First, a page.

Arts under further pressure as Department for Culture, Media and Sport makes savings of around £73 million as part of the department’s further contribution to reducing the fiscal deficit.
The Secretary of State for Culture, Olympics, Media and Sport, Jeremy Hunt, and his ministerial team have examined recent spending decisions, pilot schemes and other commitments, and decided that a number of projects should not now go ahead.
Projects for which funding is being cancelled include the British Film Institute (BFI) Film Centre. Although it is only nine months since Gordon Brown personally stepped in to commit £45m to the £166m project, its development is a major victim of the government's £10.5bn worth of spending cuts to tackle the fiscal deficit.
Hunt said: "We are facing an unprecedented financial situation in this country, and it is essential that we act now to reduce the country's debt. The cultural and sporting worlds, like everyone else, urgently need the country's finances to be returned to a sustainable position."
The government is still funding the building of a new film store to safeguard the National Film Archive yet the BFI's own response to the cuts suggests they will be taking a proactive approach to finding funding from other sources. They said: "In today's very challenging financial climate we understand the difficulty of making decisions of this kind and fully expect to play our part. We had already anticipated that the government would not be able to afford investment in the BFI Film Centre at this time and knew that we would face a challenge on the project, but we remain committed to taking it forward."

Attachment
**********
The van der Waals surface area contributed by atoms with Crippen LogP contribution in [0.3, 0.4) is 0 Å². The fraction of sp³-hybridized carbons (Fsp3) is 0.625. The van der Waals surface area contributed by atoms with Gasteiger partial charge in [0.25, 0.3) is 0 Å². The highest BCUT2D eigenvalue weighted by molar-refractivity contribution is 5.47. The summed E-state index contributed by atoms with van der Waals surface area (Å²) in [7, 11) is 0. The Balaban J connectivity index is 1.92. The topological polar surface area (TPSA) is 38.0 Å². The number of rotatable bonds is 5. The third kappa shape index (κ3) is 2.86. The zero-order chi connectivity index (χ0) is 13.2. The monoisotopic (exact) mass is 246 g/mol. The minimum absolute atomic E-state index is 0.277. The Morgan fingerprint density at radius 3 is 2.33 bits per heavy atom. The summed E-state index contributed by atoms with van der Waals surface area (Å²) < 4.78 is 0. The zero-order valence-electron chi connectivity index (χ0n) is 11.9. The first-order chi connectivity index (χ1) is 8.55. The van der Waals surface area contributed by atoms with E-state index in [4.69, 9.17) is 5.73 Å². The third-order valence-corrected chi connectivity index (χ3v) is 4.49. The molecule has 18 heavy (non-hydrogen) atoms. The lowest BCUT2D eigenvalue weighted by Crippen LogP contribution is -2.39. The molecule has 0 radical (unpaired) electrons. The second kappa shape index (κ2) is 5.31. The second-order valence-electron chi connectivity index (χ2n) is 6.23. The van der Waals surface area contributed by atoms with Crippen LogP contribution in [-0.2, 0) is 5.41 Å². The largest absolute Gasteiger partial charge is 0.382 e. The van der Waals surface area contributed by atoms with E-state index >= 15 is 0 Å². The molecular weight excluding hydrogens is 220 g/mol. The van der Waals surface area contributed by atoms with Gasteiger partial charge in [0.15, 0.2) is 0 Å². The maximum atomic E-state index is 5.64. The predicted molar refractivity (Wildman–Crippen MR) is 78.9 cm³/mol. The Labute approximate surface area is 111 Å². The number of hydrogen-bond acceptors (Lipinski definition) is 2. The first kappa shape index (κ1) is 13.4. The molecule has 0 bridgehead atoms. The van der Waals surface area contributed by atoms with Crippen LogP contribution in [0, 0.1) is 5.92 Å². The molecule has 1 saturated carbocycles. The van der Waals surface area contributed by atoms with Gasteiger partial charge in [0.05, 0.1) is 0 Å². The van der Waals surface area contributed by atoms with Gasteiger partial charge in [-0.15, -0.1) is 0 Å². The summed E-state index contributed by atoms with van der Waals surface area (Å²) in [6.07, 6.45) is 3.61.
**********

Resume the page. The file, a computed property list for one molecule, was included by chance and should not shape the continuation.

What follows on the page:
The fact the BFI is examining alternative methods of support and delivery is reflective of the wider arts in general. If we cannot rely on government funds to sustain projects, we must look to alternative sources of revenue. In continuing with the film centre the BFI does face a huge and now much harder struggle to raise the total cost. Yet it is this commitment to continuing in spite of government cuts that should act as a model for the sector as a whole.